|Who could resist this smile?|
And so she comes with us when we travel. I heard a piece on the radio recently reporting how hotels were responding to the demand for pet friendly holidays. I know I've been on my soapbox about this before but it didn't really chime with my idea of what dog friendly means. High up on the list of things were special dog menus and beds. Now I don't know whether we are exceptional but DogStarke fares best when she eats her regular diet, which we always take with us and her own blanket and bed to make her feel at ease. Dog spa treatments got a mention too...DogStarke likes to seek out her mud and seaweed fixes herself and hates grooming, so not much appeal there.
So what do I look for?
1) Friendliness, to people and pets. I think if you can't be friendly to customers then really you shouldn't be in the business.
2) Somewhere to walk. It doesn't need to be a massive garden but that is a plus. It's good when rooms have suggestions for local walks too.
3) A bin for the inevitable waste. One very nice inn we've visited several times not only has no bins on site, there are no waste bins in the village. But if you do fail to find a bin that is no excuse for leaving little bags around the place. Take it away!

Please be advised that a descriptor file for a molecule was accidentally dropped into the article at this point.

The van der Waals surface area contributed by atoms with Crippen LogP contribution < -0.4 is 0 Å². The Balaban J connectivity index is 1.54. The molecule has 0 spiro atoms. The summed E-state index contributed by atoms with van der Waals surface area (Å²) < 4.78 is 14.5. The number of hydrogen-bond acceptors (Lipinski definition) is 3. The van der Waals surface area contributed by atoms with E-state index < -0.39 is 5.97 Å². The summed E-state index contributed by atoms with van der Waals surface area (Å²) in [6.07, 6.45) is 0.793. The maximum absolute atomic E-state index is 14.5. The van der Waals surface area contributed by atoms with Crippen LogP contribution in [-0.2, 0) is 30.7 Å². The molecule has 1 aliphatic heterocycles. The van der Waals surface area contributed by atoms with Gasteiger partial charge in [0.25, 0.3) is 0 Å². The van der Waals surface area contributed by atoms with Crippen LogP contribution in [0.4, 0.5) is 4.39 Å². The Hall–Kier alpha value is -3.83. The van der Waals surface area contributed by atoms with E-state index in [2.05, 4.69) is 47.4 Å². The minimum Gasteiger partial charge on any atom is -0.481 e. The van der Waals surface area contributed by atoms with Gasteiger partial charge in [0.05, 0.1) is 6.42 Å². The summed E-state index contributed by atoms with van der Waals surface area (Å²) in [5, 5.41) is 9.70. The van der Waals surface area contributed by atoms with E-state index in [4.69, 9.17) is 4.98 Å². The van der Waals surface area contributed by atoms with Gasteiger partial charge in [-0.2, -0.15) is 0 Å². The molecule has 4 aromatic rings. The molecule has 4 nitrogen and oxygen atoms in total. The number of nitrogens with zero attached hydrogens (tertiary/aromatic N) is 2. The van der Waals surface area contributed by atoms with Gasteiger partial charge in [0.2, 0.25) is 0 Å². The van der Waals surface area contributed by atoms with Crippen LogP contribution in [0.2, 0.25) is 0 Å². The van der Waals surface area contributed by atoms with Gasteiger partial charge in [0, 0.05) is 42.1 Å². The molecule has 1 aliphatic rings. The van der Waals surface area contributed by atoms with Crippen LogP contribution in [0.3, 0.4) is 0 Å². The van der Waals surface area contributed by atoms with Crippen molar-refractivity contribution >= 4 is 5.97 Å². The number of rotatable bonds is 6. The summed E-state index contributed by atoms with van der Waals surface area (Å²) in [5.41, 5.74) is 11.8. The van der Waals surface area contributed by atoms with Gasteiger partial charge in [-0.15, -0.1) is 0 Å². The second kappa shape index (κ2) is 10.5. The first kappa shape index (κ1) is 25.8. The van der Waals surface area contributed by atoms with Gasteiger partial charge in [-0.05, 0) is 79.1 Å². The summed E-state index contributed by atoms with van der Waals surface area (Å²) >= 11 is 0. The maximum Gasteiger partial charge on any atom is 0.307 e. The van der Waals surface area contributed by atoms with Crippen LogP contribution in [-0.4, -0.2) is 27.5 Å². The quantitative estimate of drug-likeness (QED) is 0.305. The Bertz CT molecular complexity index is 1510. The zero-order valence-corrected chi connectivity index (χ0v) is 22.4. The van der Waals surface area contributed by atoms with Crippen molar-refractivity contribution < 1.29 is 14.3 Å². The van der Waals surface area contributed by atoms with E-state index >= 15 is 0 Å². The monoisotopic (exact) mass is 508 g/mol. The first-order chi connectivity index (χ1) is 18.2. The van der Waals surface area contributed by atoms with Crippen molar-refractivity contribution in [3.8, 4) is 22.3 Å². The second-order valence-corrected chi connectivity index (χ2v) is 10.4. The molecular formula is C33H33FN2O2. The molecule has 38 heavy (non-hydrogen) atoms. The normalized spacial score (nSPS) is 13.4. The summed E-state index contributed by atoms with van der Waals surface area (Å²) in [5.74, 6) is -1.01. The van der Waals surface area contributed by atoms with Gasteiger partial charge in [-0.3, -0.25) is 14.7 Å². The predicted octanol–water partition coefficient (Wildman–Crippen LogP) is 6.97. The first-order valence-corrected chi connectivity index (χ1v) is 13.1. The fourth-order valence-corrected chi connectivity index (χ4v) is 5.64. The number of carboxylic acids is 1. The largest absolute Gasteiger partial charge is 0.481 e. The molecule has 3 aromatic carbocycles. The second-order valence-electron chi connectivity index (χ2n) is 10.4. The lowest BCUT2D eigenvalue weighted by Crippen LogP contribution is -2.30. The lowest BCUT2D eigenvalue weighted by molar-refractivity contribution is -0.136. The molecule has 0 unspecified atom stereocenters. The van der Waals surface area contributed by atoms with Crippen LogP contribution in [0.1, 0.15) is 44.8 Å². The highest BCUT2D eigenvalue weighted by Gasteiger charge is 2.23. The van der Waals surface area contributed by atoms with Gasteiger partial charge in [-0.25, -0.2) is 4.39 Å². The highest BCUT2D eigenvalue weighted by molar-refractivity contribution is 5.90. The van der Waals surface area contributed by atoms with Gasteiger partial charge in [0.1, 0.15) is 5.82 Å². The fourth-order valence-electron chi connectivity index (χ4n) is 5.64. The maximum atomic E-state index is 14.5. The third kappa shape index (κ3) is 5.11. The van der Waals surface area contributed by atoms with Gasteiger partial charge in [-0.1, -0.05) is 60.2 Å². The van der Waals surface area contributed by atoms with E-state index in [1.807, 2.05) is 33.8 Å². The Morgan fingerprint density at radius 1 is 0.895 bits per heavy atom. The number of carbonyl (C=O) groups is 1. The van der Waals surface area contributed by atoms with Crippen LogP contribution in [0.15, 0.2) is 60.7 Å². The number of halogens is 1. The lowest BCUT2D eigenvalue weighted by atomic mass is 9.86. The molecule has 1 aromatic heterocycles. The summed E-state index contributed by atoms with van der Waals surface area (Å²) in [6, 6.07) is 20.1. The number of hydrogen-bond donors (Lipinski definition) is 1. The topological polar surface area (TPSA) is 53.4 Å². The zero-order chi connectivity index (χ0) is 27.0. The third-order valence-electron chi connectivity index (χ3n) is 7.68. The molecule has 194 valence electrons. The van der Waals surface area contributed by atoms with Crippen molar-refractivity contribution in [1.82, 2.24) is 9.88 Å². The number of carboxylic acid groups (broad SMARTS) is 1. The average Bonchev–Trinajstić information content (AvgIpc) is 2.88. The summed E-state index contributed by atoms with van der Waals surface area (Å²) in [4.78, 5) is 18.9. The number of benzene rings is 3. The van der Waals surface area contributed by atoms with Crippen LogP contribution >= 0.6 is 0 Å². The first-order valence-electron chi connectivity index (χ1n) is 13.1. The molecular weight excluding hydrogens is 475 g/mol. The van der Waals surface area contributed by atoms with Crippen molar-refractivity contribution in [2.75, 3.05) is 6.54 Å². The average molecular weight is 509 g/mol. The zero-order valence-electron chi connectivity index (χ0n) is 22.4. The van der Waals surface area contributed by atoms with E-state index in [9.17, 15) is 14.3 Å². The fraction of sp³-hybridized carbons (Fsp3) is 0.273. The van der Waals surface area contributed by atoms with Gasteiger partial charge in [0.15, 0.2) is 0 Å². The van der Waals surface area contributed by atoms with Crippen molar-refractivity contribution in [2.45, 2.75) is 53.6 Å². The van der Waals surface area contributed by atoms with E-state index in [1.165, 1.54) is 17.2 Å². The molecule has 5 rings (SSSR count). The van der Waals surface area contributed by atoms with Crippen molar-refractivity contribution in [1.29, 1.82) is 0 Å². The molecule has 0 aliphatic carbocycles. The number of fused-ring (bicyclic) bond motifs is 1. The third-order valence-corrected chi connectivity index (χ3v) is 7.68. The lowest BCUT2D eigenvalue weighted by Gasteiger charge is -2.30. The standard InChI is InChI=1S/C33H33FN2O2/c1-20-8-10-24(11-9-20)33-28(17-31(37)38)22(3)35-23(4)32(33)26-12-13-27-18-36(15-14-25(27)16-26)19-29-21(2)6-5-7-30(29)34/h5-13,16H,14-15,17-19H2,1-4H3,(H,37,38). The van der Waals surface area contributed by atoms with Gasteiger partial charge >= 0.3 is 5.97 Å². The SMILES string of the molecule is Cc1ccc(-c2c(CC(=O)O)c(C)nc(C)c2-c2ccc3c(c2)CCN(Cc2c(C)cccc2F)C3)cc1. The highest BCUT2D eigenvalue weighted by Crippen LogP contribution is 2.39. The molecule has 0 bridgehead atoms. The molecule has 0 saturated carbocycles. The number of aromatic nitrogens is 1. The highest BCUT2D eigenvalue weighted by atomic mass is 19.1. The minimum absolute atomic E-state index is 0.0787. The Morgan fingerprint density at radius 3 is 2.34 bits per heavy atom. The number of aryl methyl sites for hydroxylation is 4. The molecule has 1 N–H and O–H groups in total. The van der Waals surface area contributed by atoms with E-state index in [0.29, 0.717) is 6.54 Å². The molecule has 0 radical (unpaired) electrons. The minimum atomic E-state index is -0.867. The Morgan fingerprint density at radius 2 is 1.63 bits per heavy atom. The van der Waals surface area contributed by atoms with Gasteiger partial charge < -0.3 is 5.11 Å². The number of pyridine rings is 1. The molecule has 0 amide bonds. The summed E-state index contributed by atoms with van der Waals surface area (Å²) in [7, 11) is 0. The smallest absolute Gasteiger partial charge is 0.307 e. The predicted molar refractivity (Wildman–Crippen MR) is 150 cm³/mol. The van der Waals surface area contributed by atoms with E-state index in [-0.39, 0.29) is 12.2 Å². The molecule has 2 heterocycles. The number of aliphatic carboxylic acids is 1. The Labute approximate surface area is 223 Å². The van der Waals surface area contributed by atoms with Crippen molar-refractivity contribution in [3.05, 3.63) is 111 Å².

4) Having an eating area and some public space accessible to dogs and their owners. It's not really friendly if poor dog has to be locked in the car when their people leave the room, and very unwelcoming to non drivers.
5) A sensible supplement for cleaning, because, well rooms should be thoroughly cleaned after every guest, dog or human.
Everything else is just window dressing.
|DogStarke on her travels|
And for our part we dog owners should abide by certain minimum standards of behaviour.
1) Always pick up your dog's waste.
2) Clean your dog, wipe their paws etc after those lovely muddy walks and...
3) Don't bath your dog in the hotel bathroom, that just spoils things for future guests, I know of a least one formerly dog friendly hotel that throw refuses dogs because of this. Many hotels/inns in country areas offer outside taps/towels. Use them.
4) Don't allow your dog on the beds/furniture even if they are allowed at home.
5) Keep your dog under control and don't let it wander about, not everyone is a dog lover.
6) Have fun with your dog, go for walks, play. A happily tired dog after a great day out with its people will be more likely to settle down for a snooze under your chair.
|have ball, happy dog|
Well I've just finished booking a short break at various dog friendly places, I'll let you know how we all get along.